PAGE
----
Before I piled into drilling holes in the actual steel that will make the frame I thought it was best to do a dry run with some of the off-cuts that I have. I’m really glad I decided to do this as it has shown me that I’ve got some accuracy issues that I need to address before I start drilling holes everywhere.

I sawed off a spare bracket (started with a hacksaw and quickly progressed to the jig saw) and drilled four holes at 6.5mm. My initial test was supposed to be determining hole spacing and whether 6mm bolts would be strong enough. The holes were 10mm in from each side and 10mm and 50mm from the open end of the angle.

Once I’d drilled the hole I placed the angle on the piece of steel I’d be bolting too – in this case a scrap piece of bed frame – and transfer punched the hole using the 6.5mm drill bit I drilled the holes with. I realize that a drill bit shouldn’t be used as a transfer punch but it was the closet I had. The mark it left wasn’t great but I thought it would be enough.

I drilled holes for tapping in the box section at 5mm and eyeballed them with the angle. Oh dear, the alignment was terrible. Nothing moved while I was drilling so I concluded the problem must be where I placed the drill bit above the punch mark. With a 5mm drill bit it was difficult to see exactly where the drill would start and my punch mark wasn’t very good anyway. I’m fairly sure that this is what caused the almost 1mm alignment problem – to be fair it was probably 0.5mm on both holes but in such a way as the errors summed.

I re-drilled the angle to 7mm and tried again. The bolts wouldn’t quite go in so in frustration I drilled at 8mm (I couldn’t find a 7.5mm bit). At 8mm that gives me a full 1mm all around the bolt which is nice from an adjustability point of view but not exactly great from an accuracy point of view.

Although the experiment hadn’t gone entirely to plan there was no point in stopping now so I sawed down some bolts (my only M6 bolts were quite long) and bolted the pieces together as shown in the image. I did the nuts up what I would consider to be quite tight for an M6 but not so tight I feel there’s a risk of stripping the thread.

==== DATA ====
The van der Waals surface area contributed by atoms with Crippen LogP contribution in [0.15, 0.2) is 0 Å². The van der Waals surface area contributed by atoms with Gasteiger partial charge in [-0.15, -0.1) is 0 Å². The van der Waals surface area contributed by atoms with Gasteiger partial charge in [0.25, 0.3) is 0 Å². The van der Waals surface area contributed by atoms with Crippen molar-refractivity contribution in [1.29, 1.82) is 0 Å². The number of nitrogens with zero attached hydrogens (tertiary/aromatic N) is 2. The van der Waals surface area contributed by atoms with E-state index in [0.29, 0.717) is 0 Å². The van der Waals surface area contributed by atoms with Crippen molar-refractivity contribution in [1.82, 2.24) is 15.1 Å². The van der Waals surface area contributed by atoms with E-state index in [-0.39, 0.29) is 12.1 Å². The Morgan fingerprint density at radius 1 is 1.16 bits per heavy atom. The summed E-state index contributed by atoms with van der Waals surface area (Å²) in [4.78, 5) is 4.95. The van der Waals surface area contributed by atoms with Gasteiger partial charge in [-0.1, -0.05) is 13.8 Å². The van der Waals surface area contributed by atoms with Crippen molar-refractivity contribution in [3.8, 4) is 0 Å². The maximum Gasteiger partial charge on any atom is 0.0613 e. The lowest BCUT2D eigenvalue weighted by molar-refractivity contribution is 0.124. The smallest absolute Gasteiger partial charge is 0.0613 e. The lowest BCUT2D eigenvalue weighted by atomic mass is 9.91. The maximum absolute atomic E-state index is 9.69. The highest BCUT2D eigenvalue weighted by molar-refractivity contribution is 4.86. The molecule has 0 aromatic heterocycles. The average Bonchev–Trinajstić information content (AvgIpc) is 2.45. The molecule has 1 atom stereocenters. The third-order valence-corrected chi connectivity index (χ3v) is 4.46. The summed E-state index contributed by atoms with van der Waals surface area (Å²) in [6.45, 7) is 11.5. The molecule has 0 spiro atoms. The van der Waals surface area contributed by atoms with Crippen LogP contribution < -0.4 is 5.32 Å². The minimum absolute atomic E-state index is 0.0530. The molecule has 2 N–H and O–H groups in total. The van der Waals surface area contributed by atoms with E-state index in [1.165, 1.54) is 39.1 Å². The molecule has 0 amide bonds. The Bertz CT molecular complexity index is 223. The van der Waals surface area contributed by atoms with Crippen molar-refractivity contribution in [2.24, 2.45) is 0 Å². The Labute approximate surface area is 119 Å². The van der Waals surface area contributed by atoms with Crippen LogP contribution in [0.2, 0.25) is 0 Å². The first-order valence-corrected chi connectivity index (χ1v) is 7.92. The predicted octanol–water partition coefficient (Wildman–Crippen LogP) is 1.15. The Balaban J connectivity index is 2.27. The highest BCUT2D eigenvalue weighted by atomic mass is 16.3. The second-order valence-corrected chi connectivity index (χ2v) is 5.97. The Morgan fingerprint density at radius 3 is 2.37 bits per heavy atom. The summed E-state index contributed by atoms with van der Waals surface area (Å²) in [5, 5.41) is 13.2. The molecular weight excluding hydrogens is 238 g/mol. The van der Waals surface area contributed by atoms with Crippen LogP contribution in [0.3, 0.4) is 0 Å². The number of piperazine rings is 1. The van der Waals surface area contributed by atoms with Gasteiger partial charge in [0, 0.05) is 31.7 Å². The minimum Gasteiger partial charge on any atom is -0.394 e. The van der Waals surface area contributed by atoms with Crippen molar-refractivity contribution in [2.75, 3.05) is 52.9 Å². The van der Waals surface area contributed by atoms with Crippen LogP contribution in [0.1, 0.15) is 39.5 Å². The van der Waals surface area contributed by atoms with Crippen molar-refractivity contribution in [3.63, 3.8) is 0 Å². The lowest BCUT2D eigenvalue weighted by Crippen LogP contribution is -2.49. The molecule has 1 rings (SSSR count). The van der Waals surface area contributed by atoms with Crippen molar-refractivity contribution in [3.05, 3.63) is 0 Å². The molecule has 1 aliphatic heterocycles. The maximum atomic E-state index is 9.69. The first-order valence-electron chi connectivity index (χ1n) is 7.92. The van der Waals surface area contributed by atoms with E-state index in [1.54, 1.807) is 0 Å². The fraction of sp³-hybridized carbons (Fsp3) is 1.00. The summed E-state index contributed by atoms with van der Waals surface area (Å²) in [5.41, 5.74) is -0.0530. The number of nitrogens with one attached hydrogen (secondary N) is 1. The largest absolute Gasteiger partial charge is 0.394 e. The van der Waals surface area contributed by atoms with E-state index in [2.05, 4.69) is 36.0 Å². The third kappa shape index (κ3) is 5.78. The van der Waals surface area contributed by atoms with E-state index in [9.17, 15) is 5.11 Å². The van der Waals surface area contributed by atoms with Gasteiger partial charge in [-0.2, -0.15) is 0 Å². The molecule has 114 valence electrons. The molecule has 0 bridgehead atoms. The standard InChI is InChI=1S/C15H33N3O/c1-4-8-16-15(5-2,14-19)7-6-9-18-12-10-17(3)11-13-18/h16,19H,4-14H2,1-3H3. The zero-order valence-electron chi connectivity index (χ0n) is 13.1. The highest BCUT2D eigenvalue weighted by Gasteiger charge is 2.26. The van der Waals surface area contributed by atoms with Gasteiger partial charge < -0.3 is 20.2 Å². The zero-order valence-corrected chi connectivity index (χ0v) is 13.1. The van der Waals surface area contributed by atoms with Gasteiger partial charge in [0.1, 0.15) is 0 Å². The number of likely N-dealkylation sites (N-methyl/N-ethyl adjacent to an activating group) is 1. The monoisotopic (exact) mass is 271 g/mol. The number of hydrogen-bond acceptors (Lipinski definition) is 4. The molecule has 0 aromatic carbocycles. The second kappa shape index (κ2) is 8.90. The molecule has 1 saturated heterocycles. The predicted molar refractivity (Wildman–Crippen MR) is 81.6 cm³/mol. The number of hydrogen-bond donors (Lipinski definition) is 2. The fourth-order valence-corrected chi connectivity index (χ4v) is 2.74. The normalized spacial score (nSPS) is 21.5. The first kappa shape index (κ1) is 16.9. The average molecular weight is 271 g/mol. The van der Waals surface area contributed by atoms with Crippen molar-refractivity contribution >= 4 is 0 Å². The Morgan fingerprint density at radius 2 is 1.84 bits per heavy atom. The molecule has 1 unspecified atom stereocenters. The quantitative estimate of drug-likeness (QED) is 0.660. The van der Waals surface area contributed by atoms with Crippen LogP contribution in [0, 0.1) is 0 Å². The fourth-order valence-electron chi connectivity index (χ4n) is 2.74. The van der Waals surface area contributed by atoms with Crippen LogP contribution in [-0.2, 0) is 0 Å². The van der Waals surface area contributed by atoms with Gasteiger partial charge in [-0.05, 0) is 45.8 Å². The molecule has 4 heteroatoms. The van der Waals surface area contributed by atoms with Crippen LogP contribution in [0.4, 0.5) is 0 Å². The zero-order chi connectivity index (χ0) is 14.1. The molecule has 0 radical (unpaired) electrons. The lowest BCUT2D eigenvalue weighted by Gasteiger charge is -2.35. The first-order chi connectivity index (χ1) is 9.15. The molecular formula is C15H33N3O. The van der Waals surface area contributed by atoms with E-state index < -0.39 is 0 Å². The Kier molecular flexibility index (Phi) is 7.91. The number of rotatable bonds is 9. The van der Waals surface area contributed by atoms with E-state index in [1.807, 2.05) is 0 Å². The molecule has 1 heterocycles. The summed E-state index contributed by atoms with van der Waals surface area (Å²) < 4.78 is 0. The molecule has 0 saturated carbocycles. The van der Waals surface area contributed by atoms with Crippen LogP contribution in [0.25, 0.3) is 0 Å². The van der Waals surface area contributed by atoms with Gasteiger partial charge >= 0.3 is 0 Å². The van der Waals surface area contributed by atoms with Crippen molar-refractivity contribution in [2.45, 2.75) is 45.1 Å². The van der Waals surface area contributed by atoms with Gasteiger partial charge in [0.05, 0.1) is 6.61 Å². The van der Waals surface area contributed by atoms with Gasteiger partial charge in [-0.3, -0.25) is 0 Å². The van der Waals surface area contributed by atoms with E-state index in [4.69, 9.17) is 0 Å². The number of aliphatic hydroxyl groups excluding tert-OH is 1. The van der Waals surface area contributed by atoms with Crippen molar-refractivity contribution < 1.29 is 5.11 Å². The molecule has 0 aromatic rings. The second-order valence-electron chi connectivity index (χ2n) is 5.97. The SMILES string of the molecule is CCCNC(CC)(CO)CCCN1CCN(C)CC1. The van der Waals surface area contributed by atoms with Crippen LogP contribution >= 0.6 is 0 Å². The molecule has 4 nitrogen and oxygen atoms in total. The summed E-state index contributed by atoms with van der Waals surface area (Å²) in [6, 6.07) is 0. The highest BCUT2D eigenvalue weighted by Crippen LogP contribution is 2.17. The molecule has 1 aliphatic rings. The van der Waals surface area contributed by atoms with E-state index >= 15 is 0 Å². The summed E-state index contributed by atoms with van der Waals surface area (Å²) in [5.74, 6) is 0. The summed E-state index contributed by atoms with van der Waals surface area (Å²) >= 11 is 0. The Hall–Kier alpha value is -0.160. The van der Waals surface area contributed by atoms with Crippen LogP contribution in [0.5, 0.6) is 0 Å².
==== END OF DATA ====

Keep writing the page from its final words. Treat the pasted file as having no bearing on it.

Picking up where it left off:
I deliberately left a slight lip between the upright portion of the angle and the end of the box section as I wanted see if I would make the joint slip. I rested just the end of the box on a piece of wood and then used the angle as if it were a pogo stick. Much to my delight I could detect no movement in the angle, the slight lip was exactly the same as it was before. I then disassembled the joint and examined all the parts which were all unharmed.

Although this piece passed the stress test with flying colours I wasn’t happy with the bolt spacing so I’ve done another dry run with the bolts 12.5mm in from the edges and 12.5mm and 45mm up from the open end. this gives a much more pleasing bolt pattern and means there’s a little more meat to take off should I need to expand a bolt hole.

This second run also suffered from alignment issues (although not quite so badly) so I’ve bought myself some proper transfer punches and will be following Tubalcains instructions here and here.

P.S. the paint for the steel has arrived so I’ll be painting things for the next few days I think.